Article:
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Eureka Dunes

Eureka Sand Dunes - Death Valley National Park

Eureka Dunes rise nearly 680 feet above the valley floor in northern Death Valley National Park. The dunes cover an area 3 miles long and one mile wide and are the tallest sand dunes in California and among the tallest dunes in North America. Eureka Dunes are also what is known as singing, or barking dunes, meaning that if the sand is dry, each footstep produces a low droning sound.
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A pale mountain of sand appears to hover over the flat valley floor. Rugged cliffs loom high above, boldly striped with pink, gray, and black. The distant yipping of a coyote is interrupted by a mysterious rumbling sound emitting from the dune itself.

Highest Dunes
The Eureka Dunes lie in the remote Eureka Valley, an enclosed basin at 3000 foot elevation located northwest of Death Valley. The dunes cover an area only 3 miles long and 1 mile wide, yet they are the tallest sand dunes in California, possibly the tallest in all of North America. They rise suddenly more than 680 feet above the dry lakebed at their western base. As tall as these dunes are, they are dwarfed by the impressive limestone wall of the Last Chance Mountains which rises another 4000 feet above the valley floor.

Singing Sand
The climb to the summit of the dunes is not an easy walk. All the slopes are steep and the loose sand gives way beneath your feet. At the top, the sweeping view seems reward enough for your efforts, yet if the sand is completely dry you may experience one of the strangest phenomena to be found in the desert, singing sand. When the sand avalanches down the steepest face of the highest dune, a sound like a bass note of a pipe organ or the distant drone of an airplane can be heard eminating from the sand. If the dune is at all damp (even though it may not feel so to the touch) no sound will be made. Why this occurs is not fully understood, but may have something to do with the smooth texture of the sand grains and the friction of those grains sliding against each other.

Island in the Desert
At first glance the Eureka Dunes appear desolate. What could possibly survive the hardships of this area? Plants and animals must endure the shifting sands, as a windstorm could bury them alive or expose them to the drying sun. The dry surface is deceptive, for dunes can hold water like a sponge. The Eureka Dunes receive more rainfall than others in the Death Valley area because their location at the western base of a mountain range that captures precipitation from passing storms. For perhaps 10,000 years these dunes have existed, providing a unique habitat for specialized lifeforms to evolve. The isolation of Eureka Dunes from other dune fields has led to the development of endemic species of plants and animals that are found nowhere else in the world. Besides 5 species of endemic beetles, 3 special plants have their entire range limited to this island of sand.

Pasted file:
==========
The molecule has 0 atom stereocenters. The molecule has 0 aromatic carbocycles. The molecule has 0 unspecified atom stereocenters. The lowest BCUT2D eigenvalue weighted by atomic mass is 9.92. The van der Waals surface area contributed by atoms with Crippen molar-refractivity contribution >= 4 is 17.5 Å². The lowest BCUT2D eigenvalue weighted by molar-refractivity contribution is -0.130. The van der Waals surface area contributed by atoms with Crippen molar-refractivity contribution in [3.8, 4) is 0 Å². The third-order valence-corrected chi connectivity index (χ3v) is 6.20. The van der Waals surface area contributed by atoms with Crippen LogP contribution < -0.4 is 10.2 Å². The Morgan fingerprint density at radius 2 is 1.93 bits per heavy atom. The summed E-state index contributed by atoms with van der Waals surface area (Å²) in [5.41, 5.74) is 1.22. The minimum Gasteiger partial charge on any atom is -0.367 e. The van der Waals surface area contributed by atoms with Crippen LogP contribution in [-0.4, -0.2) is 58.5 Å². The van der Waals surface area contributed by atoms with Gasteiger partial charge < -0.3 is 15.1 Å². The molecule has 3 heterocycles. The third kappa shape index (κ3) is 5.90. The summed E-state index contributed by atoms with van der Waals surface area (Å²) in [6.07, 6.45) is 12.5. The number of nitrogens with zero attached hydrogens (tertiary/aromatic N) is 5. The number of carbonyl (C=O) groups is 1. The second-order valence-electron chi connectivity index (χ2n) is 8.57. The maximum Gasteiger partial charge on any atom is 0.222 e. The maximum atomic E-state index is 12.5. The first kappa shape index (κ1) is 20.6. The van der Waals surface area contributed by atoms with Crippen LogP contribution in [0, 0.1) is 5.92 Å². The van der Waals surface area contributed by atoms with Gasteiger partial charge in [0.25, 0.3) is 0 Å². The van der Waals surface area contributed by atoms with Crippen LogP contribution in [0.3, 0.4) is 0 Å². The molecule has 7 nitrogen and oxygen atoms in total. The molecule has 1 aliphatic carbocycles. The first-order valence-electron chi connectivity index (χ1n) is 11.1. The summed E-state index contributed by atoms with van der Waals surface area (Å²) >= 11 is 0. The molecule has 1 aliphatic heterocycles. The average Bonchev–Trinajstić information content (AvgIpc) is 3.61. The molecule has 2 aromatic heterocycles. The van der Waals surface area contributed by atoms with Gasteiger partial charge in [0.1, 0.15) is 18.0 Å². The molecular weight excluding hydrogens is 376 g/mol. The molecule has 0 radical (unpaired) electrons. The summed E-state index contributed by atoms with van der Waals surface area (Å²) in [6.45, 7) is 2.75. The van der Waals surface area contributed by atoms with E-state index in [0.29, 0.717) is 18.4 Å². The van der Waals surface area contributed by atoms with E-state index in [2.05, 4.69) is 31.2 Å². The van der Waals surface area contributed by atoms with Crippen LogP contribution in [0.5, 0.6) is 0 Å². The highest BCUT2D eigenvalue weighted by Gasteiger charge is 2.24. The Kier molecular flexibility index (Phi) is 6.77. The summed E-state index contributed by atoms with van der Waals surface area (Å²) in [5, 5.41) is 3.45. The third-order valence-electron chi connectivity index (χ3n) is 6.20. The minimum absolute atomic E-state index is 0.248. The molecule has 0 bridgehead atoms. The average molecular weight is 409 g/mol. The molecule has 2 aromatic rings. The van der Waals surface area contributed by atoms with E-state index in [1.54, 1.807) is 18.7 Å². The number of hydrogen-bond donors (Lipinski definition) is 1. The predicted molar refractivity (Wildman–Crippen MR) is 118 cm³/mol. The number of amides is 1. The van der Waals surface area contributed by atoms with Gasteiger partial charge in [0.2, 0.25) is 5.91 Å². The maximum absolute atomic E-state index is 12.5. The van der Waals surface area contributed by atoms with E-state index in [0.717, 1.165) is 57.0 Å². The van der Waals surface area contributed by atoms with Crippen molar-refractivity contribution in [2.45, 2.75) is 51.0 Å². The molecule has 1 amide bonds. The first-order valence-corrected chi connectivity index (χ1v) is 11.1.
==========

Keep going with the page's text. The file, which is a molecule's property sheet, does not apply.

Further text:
Eureka Dunegrass Swallenia alexandrae
    is often the only plant found on the higher slopes of the dunes. Its dense root system catches and holds drifting sand, forming stable hummocks. Stiff, spiny leaftips protect the plant from being disturbed by herbivores and careless hikers. Federally listed as an endangered species.

    Eureka Dunes Evening Primrose Oenothera avita eurekensis
    has large, white, night-blooming flowers to take advantage of pollenators such as moths that avoid the heat of day. When the leafy flower shoot is covered by windblown sand, roots sprout from the sides and a new rosette of leaves forms at the tip. Federally listed as an endangered species.

    Shining Milkvetch Astragalus lentiginosus micans
    reflects excess light and heat with a covering of silvery hairs to conserve moisture. This is a hummock -forming plant like the dune grass. Nodules on the roots gather nitrogen from the air, an important nutrient not available in the sand. Candidate for the Endangered Species List.

A Special Place
Eureka Dunes are clearly a special place. Please have respect when you visit. Lifeforms here may not be able to survive our carelessness. Try to choose activities that have the least impact on the land. Recreational activities such as sandboarding are not allowed on these delicate dunes. Camp away from the base of the dunes where most of the endemic plants and animals live. Most importantly, OFF ROAD VEHICLE TRAVEL IS NOT PERMITTED ON THE DUNES, or any where else in Death Valley National Park for that matter. Please keep your vehicle on established roadways.

Source - NPS


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Eureka Dunes Satellite Image

Ecosubsection:

Saline Valley - Cottonwood Mountains

This subsection is between the Inyo Mountains and Death Valley. It includes the Last Chance Range, Saline Range, Cottonwood Mountains, Nelson Range, Saline Valley, Eureka Valley, and many smaller valleys.











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